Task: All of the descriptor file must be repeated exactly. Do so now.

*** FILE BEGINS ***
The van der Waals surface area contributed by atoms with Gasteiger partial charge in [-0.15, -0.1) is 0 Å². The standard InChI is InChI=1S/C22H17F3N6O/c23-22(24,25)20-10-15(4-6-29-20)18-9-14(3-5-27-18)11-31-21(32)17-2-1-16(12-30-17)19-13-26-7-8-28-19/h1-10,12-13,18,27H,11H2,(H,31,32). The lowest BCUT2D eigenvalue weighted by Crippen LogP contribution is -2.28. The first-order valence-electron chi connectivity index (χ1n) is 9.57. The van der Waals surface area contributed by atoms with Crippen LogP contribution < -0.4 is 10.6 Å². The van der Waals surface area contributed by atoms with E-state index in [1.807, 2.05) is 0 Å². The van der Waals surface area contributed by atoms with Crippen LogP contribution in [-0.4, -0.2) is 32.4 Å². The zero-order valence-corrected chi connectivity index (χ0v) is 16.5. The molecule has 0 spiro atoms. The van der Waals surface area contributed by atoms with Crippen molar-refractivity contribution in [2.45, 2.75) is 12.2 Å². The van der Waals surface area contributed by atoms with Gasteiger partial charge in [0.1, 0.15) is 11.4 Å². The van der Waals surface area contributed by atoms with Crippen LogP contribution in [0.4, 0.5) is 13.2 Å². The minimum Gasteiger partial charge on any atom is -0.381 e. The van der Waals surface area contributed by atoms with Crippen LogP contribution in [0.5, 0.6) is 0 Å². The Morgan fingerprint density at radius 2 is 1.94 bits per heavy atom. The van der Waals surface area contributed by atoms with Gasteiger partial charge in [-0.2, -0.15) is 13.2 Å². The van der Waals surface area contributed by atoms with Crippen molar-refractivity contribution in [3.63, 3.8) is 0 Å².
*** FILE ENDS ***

The van der Waals surface area contributed by atoms with Gasteiger partial charge in [-0.15, -0.1) is 0 Å². The standard InChI is InChI=1S/C22H17F3N6O/c23-22(24,25)20-10-15(4-6-29-20)18-9-14(3-5-27-18)11-31-21(32)17-2-1-16(12-30-17)19-13-26-7-8-28-19/h1-10,12-13,18,27H,11H2,(H,31,32). The lowest BCUT2D eigenvalue weighted by Crippen LogP contribution is -2.28. The first-order valence-electron chi connectivity index (χ1n) is 9.57. The van der Waals surface area contributed by atoms with Crippen LogP contribution < -0.4 is 10.6 Å². The van der Waals surface area contributed by atoms with E-state index in [1.807, 2.05) is 0 Å². The van der Waals surface area contributed by atoms with Crippen LogP contribution in [-0.4, -0.2) is 32.4 Å². The zero-order valence-corrected chi connectivity index (χ0v) is 16.5. The molecule has 0 spiro atoms. The van der Waals surface area contributed by atoms with Crippen molar-refractivity contribution in [2.45, 2.75) is 12.2 Å². The van der Waals surface area contributed by atoms with Gasteiger partial charge in [0.1, 0.15) is 11.4 Å². The van der Waals surface area contributed by atoms with Crippen LogP contribution in [0.4, 0.5) is 13.2 Å². The minimum Gasteiger partial charge on any atom is -0.381 e. The van der Waals surface area contributed by atoms with Crippen LogP contribution in [0.5, 0.6) is 0 Å². The Morgan fingerprint density at radius 2 is 1.94 bits per heavy atom. The van der Waals surface area contributed by atoms with Gasteiger partial charge in [-0.2, -0.15) is 13.2 Å². The van der Waals surface area contributed by atoms with Crippen molar-refractivity contribution in [3.63, 3.8) is 0 Å².